Document Detail


Diffusion-weighted magnetic resonance imaging for staging liver fibrosis is less reliable in the presence of fat and iron.
MedLine Citation:
PMID:  23138385     Owner:  NLM     Status:  MEDLINE    
Abstract/OtherAbstract:
OBJECTIVES: To investigate the reliability of diffusion-weighted magnetic resonance imaging (DW-MRI) for staging liver fibrosis in the presence of fat and iron.
METHODS: Ninety-five patients, including 48 men and 47 women, aged 57.0 ± 14.2 years, underwent liver biopsy. Ninety-six samples were histologically staged for liver fibrosis (0-Ishak score 0; 1-Ishak score 1-4; 2-Ishak score 5-6) and semiquantitatively graded for hepatic iron (0, no; 1, low; 2, moderate; 3, high iron) and for hepatic steatosis. Within 72 h after biopsy, navigator-triggered DW-MRI using b-values of 50/400/800 s/mm(2) was performed in a 1.5-T system, and apparent diffusion coefficients (ADC) were analysed. ADCs were correlated with fibrosis stage, steatosis grade, and iron grade using linear regression.
RESULTS: ADC did not correlate with fibrosis stages in either the overall group (n = 96; R (2) = 0.38; P = 0.17) or in the subgroup without liver iron and steatosis (n = 40; R (2) = 0.01; P = 0.75). ADC decreased significantly with steatosis grade in cases without iron and fibrosis (n = 42; R (2) = 0.28; ß = -5.3; P < 0.001). Liver iron was modestly correlated with ADC in patients without fibrosis and steatosis (n = 33; R (2) = 0.29; P = 0.04), whereas high iron concentrations were associated with low ADC values (group 3: β = -489; P = 0.005; reference:group 0) but intermediate levels were not (group 1/group 2: P = 0.93/P = 0.54; reference group: 0).
CONCLUSIONS: ADC values are confounded by fat and iron. However, even in patients without fat or iron, DW-MRI does not adequately discriminate the stage of fibrosis.
KEY POINTS: • Diffusion-weighted magnetic resonance imaging (DW-MRI) is increasingly used to evaluate liver disease. • DWI using b-values of 50/400/800 s/mm (2) does not adequately quantify fibrosis. • Assessment of the apparent diffusion coefficient (ADC) is confounded by fat and iron. • Fat may influence ADCs by altering water diffusion. • Iron may influence ADCs by signal decay and noise floor effects.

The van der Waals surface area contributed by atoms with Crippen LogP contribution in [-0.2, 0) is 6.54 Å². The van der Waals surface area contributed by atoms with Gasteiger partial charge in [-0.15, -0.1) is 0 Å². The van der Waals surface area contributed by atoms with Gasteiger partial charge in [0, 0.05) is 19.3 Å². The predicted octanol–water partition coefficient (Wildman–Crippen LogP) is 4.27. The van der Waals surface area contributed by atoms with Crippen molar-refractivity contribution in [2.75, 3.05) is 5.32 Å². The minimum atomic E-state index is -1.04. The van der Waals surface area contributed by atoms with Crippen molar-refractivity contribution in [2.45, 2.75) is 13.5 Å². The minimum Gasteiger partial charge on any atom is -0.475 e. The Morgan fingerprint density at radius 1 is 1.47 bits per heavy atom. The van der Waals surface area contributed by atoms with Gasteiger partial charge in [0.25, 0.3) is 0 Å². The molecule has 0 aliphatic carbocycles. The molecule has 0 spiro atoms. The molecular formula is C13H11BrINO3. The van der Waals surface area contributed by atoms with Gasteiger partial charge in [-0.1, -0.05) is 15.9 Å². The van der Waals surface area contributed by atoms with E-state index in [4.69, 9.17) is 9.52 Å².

Authors:
Robin Bülow; Birger Mensel; Peter Meffert; Diego Hernando; Matthias Evert; Jens-Peter Kühn
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Publication Detail:
Type:  Comparative Study; Journal Article     Date:  2012-11-09
Journal Detail:
Title:  European radiology     Volume:  23     ISSN:  1432-1084     ISO Abbreviation:  Eur Radiol     Publication Date:  2013 May 
Date Detail:
Created Date:  2013-04-11     Completed Date:  2013-09-30     Revised Date:  2014-01-15    
Medline Journal Info:
Nlm Unique ID:  9114774     Medline TA:  Eur Radiol     Country:  Germany    
Other Details:
Languages:  eng     Pagination:  1281-7     Citation Subset:  IM    
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MeSH Terms
Descriptor/Qualifier:
Adipose Tissue / pathology*
Diffusion Magnetic Resonance Imaging / methods*
Fatty Liver / metabolism*,  pathology*
Female
Humans
Iron / analysis*
Liver Cirrhosis / metabolism*,  pathology*
Male
Middle Aged
Reproducibility of Results
Sensitivity and Specificity
Chemical
Reg. No./Substance:
E1UOL152H7/Iron
Comments/Corrections
Comment In:
Rofo. 2013 Dec;185(12):1134

From MEDLINE®/PubMed®, a database of the U.S. National Library of Medicine


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